Water and energy play a key role in the sustainable development of Germany and of the world.
What is the link between water and energy transition? The overall focus of the project will be the question, if reduced water availability limits the use of conventional energy systems and thus can accelerate the energy transition, or if it may decelerate it instead.
How does energy consume water in other countries? For the first time, impacts of energy production on water resources will not only be demonstrated locally and regionally (through the example of four case studies located in Germany (2), Brazil and Morocco). Moreover indirect, remote impacts on different regions throughout the world (e.g. through the usage of mineral commodities with high water demand) will be illustrated. Regional water availability will be considered to identify regions with water stress.
On which scale do we work? WANDEL follows a global approach with regional resolution: Not only hotspots of water availability along global energy supply chains shall be identified (e.g. specific process steps). There shall also be a spatial connection to identify regional hotspots of water availability (e.g. copper mining in Chile).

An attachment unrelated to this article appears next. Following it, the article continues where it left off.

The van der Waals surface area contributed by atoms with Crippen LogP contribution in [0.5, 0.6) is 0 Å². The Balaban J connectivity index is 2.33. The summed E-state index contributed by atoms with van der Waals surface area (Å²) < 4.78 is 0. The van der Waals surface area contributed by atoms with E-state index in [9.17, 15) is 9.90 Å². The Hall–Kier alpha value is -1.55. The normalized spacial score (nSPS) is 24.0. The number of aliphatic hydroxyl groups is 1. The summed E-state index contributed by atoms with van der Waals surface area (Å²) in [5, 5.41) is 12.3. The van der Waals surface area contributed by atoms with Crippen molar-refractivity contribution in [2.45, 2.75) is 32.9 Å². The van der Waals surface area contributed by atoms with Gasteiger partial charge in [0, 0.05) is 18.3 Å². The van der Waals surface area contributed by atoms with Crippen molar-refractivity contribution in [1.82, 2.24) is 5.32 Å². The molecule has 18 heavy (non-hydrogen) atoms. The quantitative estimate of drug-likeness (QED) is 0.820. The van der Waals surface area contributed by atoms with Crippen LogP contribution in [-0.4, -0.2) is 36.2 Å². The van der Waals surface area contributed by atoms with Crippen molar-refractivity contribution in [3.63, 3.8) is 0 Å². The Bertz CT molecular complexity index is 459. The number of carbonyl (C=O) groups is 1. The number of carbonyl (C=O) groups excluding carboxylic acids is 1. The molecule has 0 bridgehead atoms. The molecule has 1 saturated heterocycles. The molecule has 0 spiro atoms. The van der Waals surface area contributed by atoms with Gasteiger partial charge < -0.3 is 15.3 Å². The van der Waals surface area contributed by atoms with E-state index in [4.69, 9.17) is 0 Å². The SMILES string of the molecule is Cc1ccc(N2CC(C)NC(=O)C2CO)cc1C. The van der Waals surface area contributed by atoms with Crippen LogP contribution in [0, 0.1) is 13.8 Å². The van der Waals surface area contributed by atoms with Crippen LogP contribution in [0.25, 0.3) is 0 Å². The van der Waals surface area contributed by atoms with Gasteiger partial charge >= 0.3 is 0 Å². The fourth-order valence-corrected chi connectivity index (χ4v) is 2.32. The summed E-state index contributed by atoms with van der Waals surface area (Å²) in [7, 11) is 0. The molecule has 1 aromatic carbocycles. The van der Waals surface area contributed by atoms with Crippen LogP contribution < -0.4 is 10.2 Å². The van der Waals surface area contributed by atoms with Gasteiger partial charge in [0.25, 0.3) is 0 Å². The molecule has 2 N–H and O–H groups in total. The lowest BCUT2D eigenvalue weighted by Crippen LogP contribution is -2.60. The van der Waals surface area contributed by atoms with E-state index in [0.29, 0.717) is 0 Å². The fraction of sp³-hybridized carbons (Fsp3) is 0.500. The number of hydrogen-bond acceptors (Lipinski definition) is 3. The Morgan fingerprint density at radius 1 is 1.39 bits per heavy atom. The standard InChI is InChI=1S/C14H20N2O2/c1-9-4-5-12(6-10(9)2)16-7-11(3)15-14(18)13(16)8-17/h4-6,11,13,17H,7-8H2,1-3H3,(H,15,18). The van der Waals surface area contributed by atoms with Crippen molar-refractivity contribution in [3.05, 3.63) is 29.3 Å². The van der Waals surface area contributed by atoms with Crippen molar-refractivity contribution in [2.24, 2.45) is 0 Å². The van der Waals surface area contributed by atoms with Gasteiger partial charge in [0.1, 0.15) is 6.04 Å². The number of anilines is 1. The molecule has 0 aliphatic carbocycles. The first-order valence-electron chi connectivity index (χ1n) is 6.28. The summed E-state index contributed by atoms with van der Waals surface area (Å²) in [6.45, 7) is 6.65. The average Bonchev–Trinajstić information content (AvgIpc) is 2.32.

What do we want to achieve? Our claim is a global comparison of technologies and energy scenarios regarding water consumption by analyzing different data and models. Within the case studies (1) regulatory and technical solutions will be developed to reduce negative impacts, (2) qualified consulting services will be rendered and (3) results will be innovatively presented and provided in an Web-GIS.
As part of the GRoW cross-cutting theme "Water Footprint", participants from various GRoW projects wrote a short dossier on "Advancing the Water Footprint into an Instrument to Support the SDGs" and presented it at this year’s World Water Week in Stockholm.
In the context of the GRoW cross-sectional theme "Goals for Sustainable Development" participants from various GRoW projects have a short dossier on "SDG trade-offs and Synergies "and presented at this year's World Water Week in Stockholm.
Water is an important factor regarding the usage of fossile and renewable energy carriers. If and how the globally available water supports the usage of renewable energy systems and can thwart fossile energy carriers, is now the focus of a group of nine German research facilities and small and medium-sized enterprises.